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Hennis History

Hennis Care and Assisted Living Centre is truly a family affair—a place where caring is founded upon the integrity and concern of three family generations.  Pat Hennis and the late Harry D. Hennis, owners, raised their four children with the same values and concerns for the aging that guided Harry’s mother, Harriet B. Hennis in 1947, when the Centre was founded.

The Beginning

With a $9,000.00 G.I. loan, the able assistance of his mother, and a lot of faith, Harry purchased an eleven-room brick mansion located on the corner of W. 8th St. and North Wooster Avenue, which became Hennis Nursing Home.  The building was painted, wallpapered and cleaned with the assistance of Harry and Harriet.  It was home for 24 residents. 
In 1961 a two-story addition was built comprising of an office, expanded recreation and dining areas, and space for 6 more beds expanding the home to 30 patients.
A home adjacent to the nursing home was purchased and renovated to provide room and board and some assistance to those who needed some care but not nursing home care.
Originally, much of the food prepared by the fine cooks was homegrown in Harriet’s garden and a garden on the grounds.  Fresh vegetables and fruits were used throughout the summer and long hours were spent canning so that these could be enjoyed in the winter also.  Homemade noodles, fresh baked pies and tasty heaping portions was and still is the everyday fare at Hennis.
While Harry administered the business side of the home, his mother provided that special “woman’s touch” and a nurse’s intuition that Harry considered so vital to a secure, warm caring environment.  Since Harriet passed away on April 13, 1970, Harry’s wife Pat has provided that “woman’s touch”.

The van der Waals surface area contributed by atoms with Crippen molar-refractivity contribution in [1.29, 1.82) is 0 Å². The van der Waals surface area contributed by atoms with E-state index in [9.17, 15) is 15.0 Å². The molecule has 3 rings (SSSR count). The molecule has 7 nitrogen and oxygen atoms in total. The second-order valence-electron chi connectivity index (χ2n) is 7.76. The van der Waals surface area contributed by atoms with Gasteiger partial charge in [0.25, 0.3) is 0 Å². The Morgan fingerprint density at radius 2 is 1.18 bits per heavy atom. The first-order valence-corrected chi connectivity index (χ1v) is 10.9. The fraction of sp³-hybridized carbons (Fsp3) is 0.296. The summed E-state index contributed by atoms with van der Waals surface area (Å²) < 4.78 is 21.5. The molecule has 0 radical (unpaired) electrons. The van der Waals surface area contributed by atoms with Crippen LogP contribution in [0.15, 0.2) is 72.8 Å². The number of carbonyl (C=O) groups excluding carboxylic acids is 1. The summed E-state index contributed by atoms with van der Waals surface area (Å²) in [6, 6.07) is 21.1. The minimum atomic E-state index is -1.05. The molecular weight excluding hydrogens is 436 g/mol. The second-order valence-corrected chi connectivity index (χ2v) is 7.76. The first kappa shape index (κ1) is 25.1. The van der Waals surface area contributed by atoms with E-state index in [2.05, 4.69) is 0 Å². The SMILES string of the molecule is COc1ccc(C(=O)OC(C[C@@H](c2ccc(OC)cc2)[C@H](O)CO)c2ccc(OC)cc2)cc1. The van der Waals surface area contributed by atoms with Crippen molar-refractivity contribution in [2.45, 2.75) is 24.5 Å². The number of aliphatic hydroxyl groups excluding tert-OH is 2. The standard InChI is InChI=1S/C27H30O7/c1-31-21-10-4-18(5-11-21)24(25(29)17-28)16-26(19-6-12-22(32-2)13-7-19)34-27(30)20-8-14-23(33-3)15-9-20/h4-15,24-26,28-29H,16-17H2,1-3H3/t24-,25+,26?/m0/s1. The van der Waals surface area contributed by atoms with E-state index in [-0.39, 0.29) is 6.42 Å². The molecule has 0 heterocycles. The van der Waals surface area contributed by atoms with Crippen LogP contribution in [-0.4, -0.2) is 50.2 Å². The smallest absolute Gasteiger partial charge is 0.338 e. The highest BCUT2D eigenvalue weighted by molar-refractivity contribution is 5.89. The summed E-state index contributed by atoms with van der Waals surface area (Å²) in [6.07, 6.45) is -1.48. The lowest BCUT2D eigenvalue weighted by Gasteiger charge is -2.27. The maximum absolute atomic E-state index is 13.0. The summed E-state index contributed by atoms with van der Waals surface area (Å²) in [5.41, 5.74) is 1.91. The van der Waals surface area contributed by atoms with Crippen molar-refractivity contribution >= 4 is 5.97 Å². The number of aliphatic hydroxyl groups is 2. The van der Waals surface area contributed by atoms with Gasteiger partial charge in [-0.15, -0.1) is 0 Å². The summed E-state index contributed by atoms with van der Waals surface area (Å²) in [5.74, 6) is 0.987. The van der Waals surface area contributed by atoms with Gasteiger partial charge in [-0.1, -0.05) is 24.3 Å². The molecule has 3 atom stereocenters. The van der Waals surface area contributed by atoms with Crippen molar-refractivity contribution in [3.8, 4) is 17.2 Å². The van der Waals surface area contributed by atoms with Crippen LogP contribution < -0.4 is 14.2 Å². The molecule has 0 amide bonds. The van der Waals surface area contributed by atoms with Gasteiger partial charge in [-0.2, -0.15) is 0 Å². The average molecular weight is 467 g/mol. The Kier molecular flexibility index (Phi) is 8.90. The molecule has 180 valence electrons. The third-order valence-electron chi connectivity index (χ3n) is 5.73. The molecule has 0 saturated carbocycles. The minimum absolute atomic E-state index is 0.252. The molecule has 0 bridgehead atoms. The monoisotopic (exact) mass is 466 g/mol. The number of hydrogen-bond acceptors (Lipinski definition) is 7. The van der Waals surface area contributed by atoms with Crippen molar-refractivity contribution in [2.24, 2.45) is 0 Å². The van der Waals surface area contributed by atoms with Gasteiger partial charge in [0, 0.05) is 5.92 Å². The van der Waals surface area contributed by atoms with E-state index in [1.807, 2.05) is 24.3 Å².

Yesterday, Today and Tomorrow

In 1947, Harriet B. Hennis and Harry D. Hennis opened Hennis Rest Home and some 60 years later there are some amazing differences.  The original building still stands on Wooster Avenue.  While the charm of stained glass windows, fireplaces in the rooms and hand-tooled woodwork in each room could not easily be duplicated in our new building; other changes have enhanced a stay in our facility today.  For instance, rooms are semi-private (2 folks sharing a room) and a private, much improved over the ward set-up where 4 to 6 folks shared a room.  A modern building fully equipped with a sprinkler system, air conditioning, lounges, therapy rooms, activity rooms, friendly warm dining rooms and outdoor porches, patios and walking paths provides space for a wide variance of unique services to meet the needs of the residents in our community.

How different it is today from years past where the laundry was done in a wringer washer and hung on a clothesline outside to dry, inside in the basement in the winter.   Many other tasks were done by one person, usually a nursing assistant, daily routines such as bathing, dressing and assisting with meals, but also assisting with laundry, housekeeping and service meals.   Meals were perhaps the most different – from the residents and Harriet growing much of the food and canning it to the killing and dressing fresh chickens for the Sunday dinner with all the homemade fixings.  Fresh baked pies, cakes, cookies and breads filled the home with a pleasant smell on Saturday mornings.
Today, while sanitation regulations do not permit us to can or provide fresh meats, we still provide fresh locally grown vegetables and fruit in season, as well as fresh baked goods.  Restaurant style and family style dining, select menus, executive chefs are a reflection of the enhanced dining experience.